Of course Jack's first baseball game was all-time great

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AUGUSTA, Ga. – My friend Buck O’Neil, the great player, manager and spokesman of the Negro Leagues, would always ask strangers a question to break the ice: “What was the first baseball game you ever attended?” It was a fantastic question, and it always inspired huge smiles and great stories. See, almost everyone remembers something about their first baseball game. But it’s usually just that: You remember something.

I remember three things from my first baseball game:

1. Gaylord Perry started the game.

2. Don Hood picked off somebody.

3. Oscar Gamble hit a home run.

I have had a very hard time locating that game … as it turns out, this is because it was two games. I should have guessed. My dad, being, uh, let’s go with “frugal,” believed strongly in the doubleheader. It was two games for the price of one. Why would you EVER go to just a single game?

Quickly (because you don’t care about my first game), Gaylord Perry started the first game of a May 4 doubleheader at Cleveland Municipal Stadium and got utterly lit up in an 11-1 loss to Baltimore. That tracks both with my memory and my history as a sports fan – OF COURSE my team lost 11-1 in the first game I ever saw. Don Hood did pick off Ken Singleton in the second game and Oscar Gamble homered as Cleveland won 4-3.

The point is that my first game did not MATTER except to me. I suspect none of the PLAYERS who were in that game remember it. There was nothing great about it. That’s how it almost always goes. I just asked Paul Arnett, sports editor of the Honolulu paper, if he remembered his first game – he remembered that it was 1964, he was 9 years old, and that his hero, Mickey Mantle, went 0-for-5.

This is fun: I just asked legendary sportswriter Dave Kindred if he remembered his first baseball game – he told a story of going to Sportsman’s Park in 1951. Then I asked Associated Press columnist Jim Litke, and he remembered going to Wrigley Field when he was 9, and it was all but empty and all he really remembers was one of his friends yelling at Cubs middle infielder Jimmy Stewart, “You play like a girl.” Nine-year-olds were just as witty in 1964 as they are now.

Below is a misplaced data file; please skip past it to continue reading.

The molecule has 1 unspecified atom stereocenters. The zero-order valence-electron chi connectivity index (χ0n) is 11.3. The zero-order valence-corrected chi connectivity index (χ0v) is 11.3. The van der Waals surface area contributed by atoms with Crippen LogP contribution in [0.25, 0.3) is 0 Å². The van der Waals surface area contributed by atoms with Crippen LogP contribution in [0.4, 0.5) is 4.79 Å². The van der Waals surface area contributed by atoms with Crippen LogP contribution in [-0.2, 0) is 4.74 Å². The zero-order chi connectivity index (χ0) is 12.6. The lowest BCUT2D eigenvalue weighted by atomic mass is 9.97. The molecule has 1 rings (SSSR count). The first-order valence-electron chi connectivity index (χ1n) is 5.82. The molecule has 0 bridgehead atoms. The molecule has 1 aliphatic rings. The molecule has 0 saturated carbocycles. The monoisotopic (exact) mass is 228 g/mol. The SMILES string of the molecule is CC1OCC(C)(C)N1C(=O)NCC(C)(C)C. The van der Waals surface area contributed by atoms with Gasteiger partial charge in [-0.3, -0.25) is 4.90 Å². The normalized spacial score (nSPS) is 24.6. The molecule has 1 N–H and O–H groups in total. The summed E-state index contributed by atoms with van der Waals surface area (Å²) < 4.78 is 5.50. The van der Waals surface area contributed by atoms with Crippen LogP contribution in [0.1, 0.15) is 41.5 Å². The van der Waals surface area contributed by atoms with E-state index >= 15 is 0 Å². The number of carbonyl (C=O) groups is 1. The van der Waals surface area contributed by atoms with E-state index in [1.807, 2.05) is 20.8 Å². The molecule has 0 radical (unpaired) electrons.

And so on. Nobody’s first game ever MEANS anything.

Then there’s Jack Nicklaus’ first baseball game.


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Nicklaus was talking about his first baseball game Thursday morning just after he and Gary Player ceremoniously teed off the Masters while Arnold Palmer watched. The ceremonial tee shot is one of the cooler things in sports. It’s nostalgic for those of us old enough to have watched those guys play, but it’s also very cool for kids who have only heard stories about Nicklaus. Someone asked Nicklaus if he could relate to the feelings of those kids who watch him hit.

“Oh sure, absolutely, of course you do,” Nicklaus said. And then he told the story of his first game. In many ways, Jack Nicklaus’ first baseball game tells you everything you need to know about his golfing life.

Nicklaus grew up in Columbus, Ohio, of course, but he was visiting cousins in New York when they decided to go to Yankee Stadium for a ballgame. It was July 22, 1948, a Thursday night and Cleveland was in town.

Something crazy happened between the Yankees and Cleveland in 1948 – the two teams played 17 dates (including five doubleheaders) and drew almost 900,000 fans, an average of more than 52,500 per game. This was at a time when average attendance across baseball (not counting Cleveland and New York) was less than 15,000 per game. Those Yankees-Indians games were the biggest thing in American sports in 1948, and an 8-year-old Nicklaus got to go to one of those games.

But he did not go to just ANY of those Cleveland-New York games. Young Jack Nicklaus went to an all-time classic. Hall of Famer Bob Feller started for Cleveland and the Indians had three Hall of Famers in their lineup – Joe Gordon, Lou Boudreau and Larry Doby. The Yankees also had three future Hall of Famers in their lineup – Phil Rizzuto, Yogi Berra and Joe DiMaggio.

Cleveland took a 2-0 lead, but Feller gave it back when he allowed a two-run homer to a fantastic player named Tommy Heinrich. Cleveland took a 3-2 lead into fifth when Feller gave up a leadoff single to Snuffy Stirnweiss and back-to-back walks to Heinrich and King Kong Keller. That loaded the bases for DiMaggio, who mashed a grand slam. Feller, the newspapers reported, was roundly booed.

And as if that’s not enough – Bob Feller pitching, Joe DiMaggio slam, Yogi Berra behind the plate – the greatest thing of all happened next. Satchel Paige came into the game for Cleveland. He had been signed just two weeks earlier after becoming a legend in the Negro Leagues. He pitched two scoreless innings, allowing just one hit and striking out Joe DiMaggio. The Yankees held on to win 6-5.

It’s hard to imagine a more iconic regular season game in baseball history.

So, OF COURSE that was Jack Nicklaus’ first baseball game. Because that’s Nicklaus. His greatness as a golfer is not easily defined. Yes, in his prime, he hit the ball higher and farther than anybody else. Yes, he was a spectacular clutch putter who never seemed to miss the important ones. Yes, Nicklaus was the smartest golfer, the one who never seemed to make a strategic mistake.

But there was also something charmed about Nicklaus, something the legendary writer Dan Jenkins put like so: “You can’t compare Jack with anyone else. It was almost as if he felt it was his birthright to win major championships.” Nicklaus so deeply believed in his destiny … and why not? Look: In his first game, he saw Joe DiMaggio hit a grand slam off Bob Feller in his very first baseball game, then saw Satchel Paige strike out DiMaggio in the same game.

First game. After that, how can you not believe that you are meant for something great?